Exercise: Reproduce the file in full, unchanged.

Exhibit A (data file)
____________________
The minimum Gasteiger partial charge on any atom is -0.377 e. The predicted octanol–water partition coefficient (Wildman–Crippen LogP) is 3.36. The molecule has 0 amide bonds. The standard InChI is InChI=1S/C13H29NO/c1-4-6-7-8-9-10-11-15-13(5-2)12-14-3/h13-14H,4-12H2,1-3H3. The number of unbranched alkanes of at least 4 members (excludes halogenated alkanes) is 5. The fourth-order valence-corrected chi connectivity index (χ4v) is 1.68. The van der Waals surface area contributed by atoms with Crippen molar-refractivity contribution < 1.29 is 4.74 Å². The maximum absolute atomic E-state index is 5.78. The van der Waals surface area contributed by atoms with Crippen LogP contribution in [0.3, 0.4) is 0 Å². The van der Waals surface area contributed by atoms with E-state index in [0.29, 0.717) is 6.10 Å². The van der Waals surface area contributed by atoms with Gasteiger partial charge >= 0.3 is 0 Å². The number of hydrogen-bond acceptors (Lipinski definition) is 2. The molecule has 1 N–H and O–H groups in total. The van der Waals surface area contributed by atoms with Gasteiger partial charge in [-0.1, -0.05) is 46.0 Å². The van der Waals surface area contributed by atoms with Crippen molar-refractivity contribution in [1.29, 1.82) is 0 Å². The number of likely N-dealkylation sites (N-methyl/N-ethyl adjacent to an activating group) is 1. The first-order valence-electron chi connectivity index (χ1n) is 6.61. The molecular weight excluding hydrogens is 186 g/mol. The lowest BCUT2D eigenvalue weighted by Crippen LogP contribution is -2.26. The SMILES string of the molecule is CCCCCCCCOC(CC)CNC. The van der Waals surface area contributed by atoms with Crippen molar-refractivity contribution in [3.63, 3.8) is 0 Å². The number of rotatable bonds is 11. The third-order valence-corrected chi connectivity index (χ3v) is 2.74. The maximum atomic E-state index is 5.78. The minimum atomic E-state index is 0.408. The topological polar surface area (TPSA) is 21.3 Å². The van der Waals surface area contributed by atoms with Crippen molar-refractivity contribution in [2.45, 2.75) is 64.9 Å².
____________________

The minimum Gasteiger partial charge on any atom is -0.377 e. The predicted octanol–water partition coefficient (Wildman–Crippen LogP) is 3.36. The molecule has 0 amide bonds. The standard InChI is InChI=1S/C13H29NO/c1-4-6-7-8-9-10-11-15-13(5-2)12-14-3/h13-14H,4-12H2,1-3H3. The number of unbranched alkanes of at least 4 members (excludes halogenated alkanes) is 5. The fourth-order valence-corrected chi connectivity index (χ4v) is 1.68. The van der Waals surface area contributed by atoms with Crippen molar-refractivity contribution < 1.29 is 4.74 Å². The maximum absolute atomic E-state index is 5.78. The van der Waals surface area contributed by atoms with Crippen LogP contribution in [0.3, 0.4) is 0 Å². The van der Waals surface area contributed by atoms with E-state index in [0.29, 0.717) is 6.10 Å². The van der Waals surface area contributed by atoms with Gasteiger partial charge >= 0.3 is 0 Å². The number of hydrogen-bond acceptors (Lipinski definition) is 2. The molecule has 1 N–H and O–H groups in total. The van der Waals surface area contributed by atoms with Gasteiger partial charge in [-0.1, -0.05) is 46.0 Å². The van der Waals surface area contributed by atoms with Crippen molar-refractivity contribution in [1.29, 1.82) is 0 Å². The number of likely N-dealkylation sites (N-methyl/N-ethyl adjacent to an activating group) is 1. The first-order valence-electron chi connectivity index (χ1n) is 6.61. The molecular weight excluding hydrogens is 186 g/mol. The lowest BCUT2D eigenvalue weighted by Crippen LogP contribution is -2.26. The SMILES string of the molecule is CCCCCCCCOC(CC)CNC. The van der Waals surface area contributed by atoms with Crippen molar-refractivity contribution in [3.63, 3.8) is 0 Å². The number of rotatable bonds is 11. The third-order valence-corrected chi connectivity index (χ3v) is 2.74. The maximum atomic E-state index is 5.78. The minimum atomic E-state index is 0.408. The topological polar surface area (TPSA) is 21.3 Å². The van der Waals surface area contributed by atoms with Crippen molar-refractivity contribution in [2.45, 2.75) is 64.9 Å².